Pelvic floor exercises for pregnancy and beyond

A lot of women are scared of the damage that pregnancy birth will cause to their bodies. They worry about stretch marks, vaginal tears and saggy boobs. But one of the biggest change to your body could be damage to the pelvic floor, however this is easily prevented or repaired using some simple pelvic floor exercises.

What is the pelvic floor, and how do they get damaged in pregnancy?

The pelvic floor are layers of muscles that run from the tail bone to the pubic bone. These muscles are like a hammock and hold in your bladder, womb and colon. Because the pelvic floor helps you to control your bladder and bowel, looking after it can help prevent incontinence.

During pregnancy your body gets a huge surge of the hormone relaxin. This hormone relaxes the ligaments in the pelvis and softens and widens the cervix, in preparation for birth. The problem is that it can also affect other muscles in your body, such as the pelvic floor. The other way that pregnancy can damage the pelvic floor is the extra weight of your baby on the muscles. This means that regardless of how you birth your baby, whether vaginally or by caesarean, pelvic floor exercises are really important.

How to do pelvic floor exercises

When doing your pelvic floor exercises you need to concentrate on three areas – image you are holding in a wee, tampon and poo, then squeeze.

Method one– squeeze these three areas one at a time, hold, and then fully release. Imagine each area pulling up as you squeeze, so the pattern is up, up, up, hold and release. Repeat this ten times, each day.

Method two- squeeze all three areas together and release, like a pile rhythm. The pattern is up, down, up, down. Again repeat this ten times, each day.

When should you start doing pelvic floor exercises?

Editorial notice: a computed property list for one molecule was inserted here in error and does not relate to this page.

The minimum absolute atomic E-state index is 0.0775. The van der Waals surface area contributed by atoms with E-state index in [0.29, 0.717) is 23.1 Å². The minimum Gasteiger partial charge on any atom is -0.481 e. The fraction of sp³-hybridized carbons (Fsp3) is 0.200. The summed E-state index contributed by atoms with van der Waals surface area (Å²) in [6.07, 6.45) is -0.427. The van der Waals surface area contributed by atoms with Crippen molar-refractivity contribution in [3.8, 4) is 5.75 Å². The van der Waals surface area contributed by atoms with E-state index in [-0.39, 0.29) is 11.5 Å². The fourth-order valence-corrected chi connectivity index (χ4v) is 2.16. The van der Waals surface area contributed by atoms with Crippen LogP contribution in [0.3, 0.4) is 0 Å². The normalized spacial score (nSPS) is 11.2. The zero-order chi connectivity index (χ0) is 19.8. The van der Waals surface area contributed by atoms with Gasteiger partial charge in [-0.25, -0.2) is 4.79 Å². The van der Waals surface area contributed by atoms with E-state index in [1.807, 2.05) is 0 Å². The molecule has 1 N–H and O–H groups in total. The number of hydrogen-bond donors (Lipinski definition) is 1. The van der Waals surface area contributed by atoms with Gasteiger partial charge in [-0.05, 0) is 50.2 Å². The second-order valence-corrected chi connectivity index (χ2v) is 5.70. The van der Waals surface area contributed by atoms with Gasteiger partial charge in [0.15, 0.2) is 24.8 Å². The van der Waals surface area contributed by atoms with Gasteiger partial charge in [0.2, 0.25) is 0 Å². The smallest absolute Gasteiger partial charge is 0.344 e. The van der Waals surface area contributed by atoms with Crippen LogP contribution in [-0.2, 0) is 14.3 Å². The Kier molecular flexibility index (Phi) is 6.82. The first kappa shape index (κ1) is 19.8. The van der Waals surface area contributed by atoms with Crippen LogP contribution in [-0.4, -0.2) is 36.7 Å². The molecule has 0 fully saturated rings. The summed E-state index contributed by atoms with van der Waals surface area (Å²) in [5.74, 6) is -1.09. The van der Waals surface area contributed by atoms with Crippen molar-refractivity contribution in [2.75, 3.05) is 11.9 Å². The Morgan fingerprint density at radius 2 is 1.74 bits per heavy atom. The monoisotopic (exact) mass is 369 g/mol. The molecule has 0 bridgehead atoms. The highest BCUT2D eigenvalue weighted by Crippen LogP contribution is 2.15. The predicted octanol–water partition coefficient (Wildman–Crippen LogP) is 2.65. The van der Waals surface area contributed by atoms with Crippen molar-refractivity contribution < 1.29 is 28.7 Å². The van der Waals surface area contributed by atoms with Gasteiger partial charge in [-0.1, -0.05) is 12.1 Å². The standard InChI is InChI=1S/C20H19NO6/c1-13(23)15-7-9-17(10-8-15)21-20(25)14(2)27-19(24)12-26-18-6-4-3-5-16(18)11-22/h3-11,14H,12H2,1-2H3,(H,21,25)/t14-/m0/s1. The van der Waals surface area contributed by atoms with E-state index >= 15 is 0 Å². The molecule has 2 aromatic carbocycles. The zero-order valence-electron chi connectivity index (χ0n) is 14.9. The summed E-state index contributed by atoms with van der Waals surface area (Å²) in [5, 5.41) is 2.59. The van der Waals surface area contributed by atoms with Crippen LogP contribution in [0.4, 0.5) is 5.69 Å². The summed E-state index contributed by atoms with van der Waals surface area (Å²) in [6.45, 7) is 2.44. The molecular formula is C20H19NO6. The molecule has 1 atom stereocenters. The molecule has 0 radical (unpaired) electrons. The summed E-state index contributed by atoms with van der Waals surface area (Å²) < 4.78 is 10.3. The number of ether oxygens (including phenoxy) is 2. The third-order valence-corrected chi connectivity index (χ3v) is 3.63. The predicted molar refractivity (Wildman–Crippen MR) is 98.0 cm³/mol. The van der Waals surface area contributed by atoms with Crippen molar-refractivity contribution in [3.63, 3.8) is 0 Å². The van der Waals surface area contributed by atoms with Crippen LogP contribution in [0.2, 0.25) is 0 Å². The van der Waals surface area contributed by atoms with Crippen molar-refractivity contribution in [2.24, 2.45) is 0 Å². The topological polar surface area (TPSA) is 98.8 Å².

Now! There is no better time to start than the present, unless you have just had your baby. The best thing about pelvic floor exercises is that you can do them anywhere and any time and no-one will know. Start doing them every day from now on, forever. (Once you have had your baby obviously give yourself a bit of time to recover and rest.)

It can sometimes be hard to remember to do pelvic floor exercises, so try to do them at trigger times. For example when stopped at traffic lights, brushing your teeth or when scrolling through your phone. With enough practice it will soon become second nature. Once your baby is born a good time to practice is when feeding your baby, as you will be doing this multiple times a day.

This article is intended as general advice, ad not medical advice. If you are having pelvic floor problems or are concerned about your health, please seek professional help from your doctor or midwife. There is also lots of useful help from the Pelvic Floor Society.

Pelvic floor health, and lots of other pregnancy topics to help you recover better from birth are covered as standard on my full hypnobirthing course. You can find out about classes and dates here.